Cheney May Be a Mixed Blessing for Bush Team
He Rallies Base but Can Alienate Others
By Mike Allen
Washington Post Staff Writer
Monday, July 5, 2004; Page A01
ALTOONA, Pa., July 4 -- Rumbling across the Rust Belt in a red, white and blue luxury bus, Vice President Cheney began his remarks at a series of Fourth of July rallies with a recitation of President Bush's record, then turned to bashing Sen. John F. Kerry as a slippery liberal.
"This is the good part of the speech," Cheney told a sweltering, blue-collar crowd Saturday in Parma, Ohio. At two stops in a row, Cheney accused Kerry of "amnesia" about his own record and described him as being "on the left, out of the mainstream, and out of touch with the conservative values of the heartland."
Cheney's relish for the attack makes him an effective tool for the campaign, allowing Bush's team to level tough charges that will get wide attention, while allowing the president to keep his distance. But Cheney is a blunt instrument in an age when politics is delicately choreographed. His willingness to speak his mind has continued to provoke controversies, strategists on both sides said.
At a time when Republicans are unified on nearly every other question, a number of well-known party members continue to talk privately about the possibility that Cheney will be replaced before the party's convention at the end of August. White House officials said there was no possibility that would occur. But one GOP official, exasperated with Cheney's continued talk about Iraq's supposed arsenal of weapons of mass destruction, compared him to the Japanese guerrillas who filtered out of the jungle in the 1950s, not realizing World War II was over.
The three-state bus trip, Cheney's first major swing of this campaign, was a crucial chance for him to prove to Republicans that he is still an asset to the ticket, as he was in 2000 by lending experience and gravitas when Bush was a rookie on the national stage, and not the liability that Democrats and some pollsters say he has become because of diminished appeal and credibility.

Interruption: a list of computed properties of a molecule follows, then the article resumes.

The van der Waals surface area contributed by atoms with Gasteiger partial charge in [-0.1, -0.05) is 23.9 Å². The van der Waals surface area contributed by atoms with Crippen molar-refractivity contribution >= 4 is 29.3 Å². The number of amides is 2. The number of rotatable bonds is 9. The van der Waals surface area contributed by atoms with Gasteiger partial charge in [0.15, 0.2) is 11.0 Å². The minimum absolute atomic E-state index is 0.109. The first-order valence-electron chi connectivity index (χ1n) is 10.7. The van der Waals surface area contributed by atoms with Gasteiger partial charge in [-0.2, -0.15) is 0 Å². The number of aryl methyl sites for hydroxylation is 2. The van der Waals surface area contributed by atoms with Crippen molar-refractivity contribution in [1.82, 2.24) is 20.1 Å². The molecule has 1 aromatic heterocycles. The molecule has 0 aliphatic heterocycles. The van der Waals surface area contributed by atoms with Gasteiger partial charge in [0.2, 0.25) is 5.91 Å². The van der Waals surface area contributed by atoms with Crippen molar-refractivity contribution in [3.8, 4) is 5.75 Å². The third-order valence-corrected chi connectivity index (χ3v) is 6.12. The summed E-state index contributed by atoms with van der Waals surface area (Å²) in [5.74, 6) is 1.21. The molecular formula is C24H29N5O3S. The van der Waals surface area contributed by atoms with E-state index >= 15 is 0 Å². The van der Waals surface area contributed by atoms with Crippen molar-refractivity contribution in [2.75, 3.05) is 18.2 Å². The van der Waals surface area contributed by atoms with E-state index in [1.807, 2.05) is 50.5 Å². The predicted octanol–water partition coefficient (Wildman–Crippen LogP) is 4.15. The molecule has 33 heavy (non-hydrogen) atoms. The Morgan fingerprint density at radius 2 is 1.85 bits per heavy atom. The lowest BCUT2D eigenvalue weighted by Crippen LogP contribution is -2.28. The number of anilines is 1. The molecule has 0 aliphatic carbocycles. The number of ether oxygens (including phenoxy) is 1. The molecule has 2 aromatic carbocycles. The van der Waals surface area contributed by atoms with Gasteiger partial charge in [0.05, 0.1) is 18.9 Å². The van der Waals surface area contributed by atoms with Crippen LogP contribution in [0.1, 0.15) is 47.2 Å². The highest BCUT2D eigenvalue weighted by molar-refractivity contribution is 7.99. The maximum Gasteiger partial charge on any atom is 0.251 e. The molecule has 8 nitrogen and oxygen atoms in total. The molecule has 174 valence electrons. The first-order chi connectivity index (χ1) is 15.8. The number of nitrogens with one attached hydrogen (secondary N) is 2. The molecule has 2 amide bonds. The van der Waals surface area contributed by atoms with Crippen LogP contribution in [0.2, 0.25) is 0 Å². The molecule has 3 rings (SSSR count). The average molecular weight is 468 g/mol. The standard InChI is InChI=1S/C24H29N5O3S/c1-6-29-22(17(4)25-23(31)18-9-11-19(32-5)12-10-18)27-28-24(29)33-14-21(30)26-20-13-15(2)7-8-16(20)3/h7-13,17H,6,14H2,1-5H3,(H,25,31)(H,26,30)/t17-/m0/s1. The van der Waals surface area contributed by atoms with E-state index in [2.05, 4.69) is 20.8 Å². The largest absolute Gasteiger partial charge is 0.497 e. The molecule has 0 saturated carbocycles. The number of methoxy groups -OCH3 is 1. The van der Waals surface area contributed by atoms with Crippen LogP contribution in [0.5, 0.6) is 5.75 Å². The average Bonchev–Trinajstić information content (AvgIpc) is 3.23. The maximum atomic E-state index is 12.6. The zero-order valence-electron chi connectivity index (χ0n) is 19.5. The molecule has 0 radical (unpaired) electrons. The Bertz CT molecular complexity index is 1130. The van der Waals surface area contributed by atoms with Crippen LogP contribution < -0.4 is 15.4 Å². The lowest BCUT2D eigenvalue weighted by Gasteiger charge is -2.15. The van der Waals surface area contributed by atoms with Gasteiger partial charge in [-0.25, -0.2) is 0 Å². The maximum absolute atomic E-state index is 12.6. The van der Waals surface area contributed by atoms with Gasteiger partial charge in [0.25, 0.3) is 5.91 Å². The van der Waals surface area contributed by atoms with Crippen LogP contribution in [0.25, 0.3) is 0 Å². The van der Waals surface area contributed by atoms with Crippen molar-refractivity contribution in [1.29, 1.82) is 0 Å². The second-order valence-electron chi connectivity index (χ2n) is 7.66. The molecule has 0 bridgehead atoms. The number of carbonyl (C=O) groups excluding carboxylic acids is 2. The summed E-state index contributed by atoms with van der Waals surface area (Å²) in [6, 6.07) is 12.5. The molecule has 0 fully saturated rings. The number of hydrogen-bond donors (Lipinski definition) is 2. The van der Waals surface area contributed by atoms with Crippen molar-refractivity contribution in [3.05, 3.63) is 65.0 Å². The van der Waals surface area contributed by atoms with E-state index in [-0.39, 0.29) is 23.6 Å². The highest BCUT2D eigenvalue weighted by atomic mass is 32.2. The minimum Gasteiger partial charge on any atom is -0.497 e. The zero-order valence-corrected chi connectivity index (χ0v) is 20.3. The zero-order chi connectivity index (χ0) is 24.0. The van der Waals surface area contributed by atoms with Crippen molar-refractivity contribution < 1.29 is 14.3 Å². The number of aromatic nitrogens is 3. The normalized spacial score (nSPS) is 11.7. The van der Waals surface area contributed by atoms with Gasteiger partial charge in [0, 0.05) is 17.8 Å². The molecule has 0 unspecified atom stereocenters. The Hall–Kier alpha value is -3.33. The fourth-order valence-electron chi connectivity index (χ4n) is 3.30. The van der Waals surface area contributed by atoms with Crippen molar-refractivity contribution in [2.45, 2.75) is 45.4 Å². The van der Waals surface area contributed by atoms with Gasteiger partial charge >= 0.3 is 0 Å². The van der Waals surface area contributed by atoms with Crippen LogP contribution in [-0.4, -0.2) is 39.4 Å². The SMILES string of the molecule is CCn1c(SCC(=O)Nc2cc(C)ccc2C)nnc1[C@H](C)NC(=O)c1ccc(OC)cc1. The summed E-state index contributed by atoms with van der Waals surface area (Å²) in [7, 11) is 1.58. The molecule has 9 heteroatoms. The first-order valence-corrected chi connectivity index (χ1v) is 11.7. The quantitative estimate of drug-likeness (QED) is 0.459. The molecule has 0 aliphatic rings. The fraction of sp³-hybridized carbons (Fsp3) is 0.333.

White House officials said the trip was a signal that the question has been settled: Cheney is staying, and will be deployed not just to conservative strongholds, but to swing states as well -- to do what he does best, which is attack the opposition and talk tough about protecting the United States.
In the calculations that go with a presidential campaign, Bush's advisers have concluded that although Cheney's most important contribution is revving up conservative voters, he will not hurt Bush's effort to appeal to independents and could even help in reaching out to swing voters .
"Dick Cheney was made for this campaign," Bush-Cheney campaign manager Ken Mehlman said, saying the vice president has longtime credibility on the central issues of national security and the economy.
A White House aide said that independent voters in places such as Pennsylvania want "strong, serious, experienced people defending them from terrorist attacks around the world, and they know he is that."
"Suburban moms like that strong tough guy protecting their kids," the aide said. "The blue-collar worker who hears Dick Cheney give a straightforward, between-the-eyes answer says, 'Damn right,' whether it's [Cheney] sticking it to the enemy or it's him being honest about some foreign leaders and some international institutions not doing as much as they could."
A Cheney adviser who insisted on anonymity said the vice president's appeal to conservatives, along with the fact he has no intention of seeking the presidency in four years, has given him permanent job security with Bush.
"He is extraordinarily important to the base, and the base is extraordinarily important in this election," the adviser said. A White House official said Bush's aides are always worried about the right wing because of President George H.W. Bush's experience, and that with conservatives, replacing Cheney would be "worse than raising taxes" -- the mistake made by the elder Bush.
Republican frustration with Cheney increased recently when a White House effort to raise his profile, after years of near-invisibility, produced mixed results. Most notably, he used a four-letter word to insult Sen. Patrick J. Leahy (D-Vt.) on the Senate floor on June 22. Cheney felt the senator had attacked his integrity. The vice president later expressed no regret, and told an interviewer that he "felt better afterwards."
Tony Perkins, president of the Family Research Council, a conservative group that is a crucial White House ally, said in a telephone interview that Cheney's outburst contributed to the coarsening of politics. Perkins said that the decision not to apologize is "telling of who he is as an individual -- if he's fine with it, that's who he is."
© 2004 The Washington Post Company